Explain Martempering process
1 Answer
  1. Martempering is also known as ‘marquenching’, this treatment uses an elevated temperature quench.

  2. Components are heated to the austenitizing temperature range and quenched, normally in molten salt at a temperature above the martensitic transformation start point (Ms).

  3. Components are held in the quenching medium for sufficient time until the temperature of the component is uniform and then air cooled through the martensite formation range.

  4. This is effectively a harden and temper operation at the same time, keeping distortion to a minimum.

  5. Subsequent tempering is carried out to improve the materials toughness.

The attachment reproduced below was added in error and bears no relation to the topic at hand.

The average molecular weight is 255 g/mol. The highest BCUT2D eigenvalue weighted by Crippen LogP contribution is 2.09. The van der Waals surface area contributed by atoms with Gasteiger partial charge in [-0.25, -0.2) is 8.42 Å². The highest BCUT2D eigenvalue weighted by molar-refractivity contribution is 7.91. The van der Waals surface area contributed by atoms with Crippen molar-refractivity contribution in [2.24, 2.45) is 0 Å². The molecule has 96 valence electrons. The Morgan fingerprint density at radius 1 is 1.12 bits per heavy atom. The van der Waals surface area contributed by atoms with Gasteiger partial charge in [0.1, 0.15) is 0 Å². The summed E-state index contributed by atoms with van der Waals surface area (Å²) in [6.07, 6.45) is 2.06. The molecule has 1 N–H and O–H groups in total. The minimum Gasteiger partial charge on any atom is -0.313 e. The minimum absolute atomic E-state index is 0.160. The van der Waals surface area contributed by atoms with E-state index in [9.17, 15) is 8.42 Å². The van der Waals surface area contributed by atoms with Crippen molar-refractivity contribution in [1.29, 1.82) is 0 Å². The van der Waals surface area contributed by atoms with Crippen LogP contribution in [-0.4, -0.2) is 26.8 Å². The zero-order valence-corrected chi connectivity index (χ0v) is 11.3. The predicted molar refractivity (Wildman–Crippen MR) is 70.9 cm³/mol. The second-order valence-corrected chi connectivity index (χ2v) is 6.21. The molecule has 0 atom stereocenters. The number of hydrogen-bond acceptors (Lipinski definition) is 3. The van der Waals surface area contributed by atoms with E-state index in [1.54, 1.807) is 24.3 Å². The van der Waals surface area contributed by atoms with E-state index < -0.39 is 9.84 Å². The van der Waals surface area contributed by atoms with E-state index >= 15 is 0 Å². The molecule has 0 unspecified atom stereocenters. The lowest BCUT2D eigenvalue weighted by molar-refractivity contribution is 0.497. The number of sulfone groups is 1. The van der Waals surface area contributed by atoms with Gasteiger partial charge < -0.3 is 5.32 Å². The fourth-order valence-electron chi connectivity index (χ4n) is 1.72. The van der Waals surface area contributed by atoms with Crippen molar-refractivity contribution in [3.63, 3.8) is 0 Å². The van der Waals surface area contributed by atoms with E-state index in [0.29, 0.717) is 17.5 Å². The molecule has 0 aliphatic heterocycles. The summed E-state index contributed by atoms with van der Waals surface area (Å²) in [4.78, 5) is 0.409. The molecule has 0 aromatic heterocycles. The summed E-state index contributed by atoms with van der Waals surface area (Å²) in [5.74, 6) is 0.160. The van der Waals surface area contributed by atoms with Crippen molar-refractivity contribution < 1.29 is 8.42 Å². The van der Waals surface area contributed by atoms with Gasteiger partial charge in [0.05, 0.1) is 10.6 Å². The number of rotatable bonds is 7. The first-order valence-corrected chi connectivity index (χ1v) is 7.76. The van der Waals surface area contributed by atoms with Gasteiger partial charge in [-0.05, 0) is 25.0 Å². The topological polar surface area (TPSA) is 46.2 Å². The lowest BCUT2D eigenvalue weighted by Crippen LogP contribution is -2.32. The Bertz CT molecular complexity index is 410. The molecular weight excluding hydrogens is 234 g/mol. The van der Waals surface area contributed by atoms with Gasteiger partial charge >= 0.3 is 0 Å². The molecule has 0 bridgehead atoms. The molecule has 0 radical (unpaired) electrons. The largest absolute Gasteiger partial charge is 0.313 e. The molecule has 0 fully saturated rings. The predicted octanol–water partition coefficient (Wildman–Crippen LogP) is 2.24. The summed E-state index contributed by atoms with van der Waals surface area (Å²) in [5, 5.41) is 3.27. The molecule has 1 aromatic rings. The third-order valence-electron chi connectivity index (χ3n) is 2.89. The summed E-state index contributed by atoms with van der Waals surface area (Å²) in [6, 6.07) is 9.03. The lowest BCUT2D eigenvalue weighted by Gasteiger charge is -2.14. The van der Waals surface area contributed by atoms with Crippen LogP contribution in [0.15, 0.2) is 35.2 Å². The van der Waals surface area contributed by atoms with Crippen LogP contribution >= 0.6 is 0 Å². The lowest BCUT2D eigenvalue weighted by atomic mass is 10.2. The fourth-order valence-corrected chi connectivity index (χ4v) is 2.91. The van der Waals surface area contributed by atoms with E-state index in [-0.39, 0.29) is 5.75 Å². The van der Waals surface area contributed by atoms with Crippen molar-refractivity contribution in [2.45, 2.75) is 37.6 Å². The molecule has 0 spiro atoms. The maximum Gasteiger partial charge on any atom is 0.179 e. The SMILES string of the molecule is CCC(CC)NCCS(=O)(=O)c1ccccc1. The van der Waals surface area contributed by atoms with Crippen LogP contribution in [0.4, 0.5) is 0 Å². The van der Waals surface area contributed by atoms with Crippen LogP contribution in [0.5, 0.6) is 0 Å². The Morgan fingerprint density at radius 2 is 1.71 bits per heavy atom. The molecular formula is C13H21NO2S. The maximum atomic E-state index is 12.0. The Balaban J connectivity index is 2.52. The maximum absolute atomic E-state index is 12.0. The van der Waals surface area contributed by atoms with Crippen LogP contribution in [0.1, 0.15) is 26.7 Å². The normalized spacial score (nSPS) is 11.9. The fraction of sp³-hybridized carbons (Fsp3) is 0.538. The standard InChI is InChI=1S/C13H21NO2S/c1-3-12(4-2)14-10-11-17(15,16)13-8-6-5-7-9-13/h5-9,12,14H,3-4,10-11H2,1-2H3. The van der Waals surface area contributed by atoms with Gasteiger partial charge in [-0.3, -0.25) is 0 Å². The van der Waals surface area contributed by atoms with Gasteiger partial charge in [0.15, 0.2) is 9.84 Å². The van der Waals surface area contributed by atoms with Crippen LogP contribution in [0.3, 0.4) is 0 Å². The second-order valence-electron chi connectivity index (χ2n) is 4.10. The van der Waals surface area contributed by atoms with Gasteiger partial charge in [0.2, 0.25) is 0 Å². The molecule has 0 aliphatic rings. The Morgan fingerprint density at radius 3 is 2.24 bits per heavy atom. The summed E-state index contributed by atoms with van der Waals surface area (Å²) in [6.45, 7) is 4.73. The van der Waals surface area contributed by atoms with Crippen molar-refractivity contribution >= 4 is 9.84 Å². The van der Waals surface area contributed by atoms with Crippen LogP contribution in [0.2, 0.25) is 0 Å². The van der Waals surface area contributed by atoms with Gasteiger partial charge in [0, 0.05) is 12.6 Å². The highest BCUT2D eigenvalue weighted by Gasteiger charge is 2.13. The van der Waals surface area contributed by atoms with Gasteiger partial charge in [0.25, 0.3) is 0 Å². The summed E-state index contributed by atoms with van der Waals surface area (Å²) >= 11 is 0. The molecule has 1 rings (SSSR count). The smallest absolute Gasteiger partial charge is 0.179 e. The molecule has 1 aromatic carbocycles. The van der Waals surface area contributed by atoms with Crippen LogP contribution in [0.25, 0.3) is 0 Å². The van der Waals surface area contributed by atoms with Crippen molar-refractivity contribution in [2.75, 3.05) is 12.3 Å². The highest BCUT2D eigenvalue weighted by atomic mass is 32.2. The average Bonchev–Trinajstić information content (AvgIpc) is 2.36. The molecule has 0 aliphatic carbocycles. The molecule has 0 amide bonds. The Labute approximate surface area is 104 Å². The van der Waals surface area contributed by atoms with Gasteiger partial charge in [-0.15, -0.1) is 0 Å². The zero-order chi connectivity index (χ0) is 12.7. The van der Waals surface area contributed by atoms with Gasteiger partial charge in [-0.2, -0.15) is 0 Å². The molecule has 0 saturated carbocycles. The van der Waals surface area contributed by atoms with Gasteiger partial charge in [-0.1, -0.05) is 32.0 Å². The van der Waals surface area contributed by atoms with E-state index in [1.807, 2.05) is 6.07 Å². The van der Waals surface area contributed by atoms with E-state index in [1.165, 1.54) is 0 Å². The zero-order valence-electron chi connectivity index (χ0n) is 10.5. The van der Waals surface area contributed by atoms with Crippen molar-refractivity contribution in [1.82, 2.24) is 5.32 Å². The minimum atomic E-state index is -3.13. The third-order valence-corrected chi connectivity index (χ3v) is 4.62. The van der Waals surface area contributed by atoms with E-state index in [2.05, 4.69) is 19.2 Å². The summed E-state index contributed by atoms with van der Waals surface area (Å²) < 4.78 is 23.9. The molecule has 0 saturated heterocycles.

6. Since marquenching lowers the residual thermal stress, it is used for parts with complex geometries, diverse weights, and section changes.

  7. Marquenching is used primarily to minimise distortion and eliminate cracking. Alloy steels are generally more adaptable to marquenching.

  8. In general, any steel part or grade of steel responding to oil quenching can be marquenched to provide similar physical properties.

  9. Benefits of Martempering

    • Results in properties which combine good wear resistance, high strength, ductility and toughness.

    • Typical materials that can be treated

    • This process is limited to selected carbon and low alloy of suitable section sizes.

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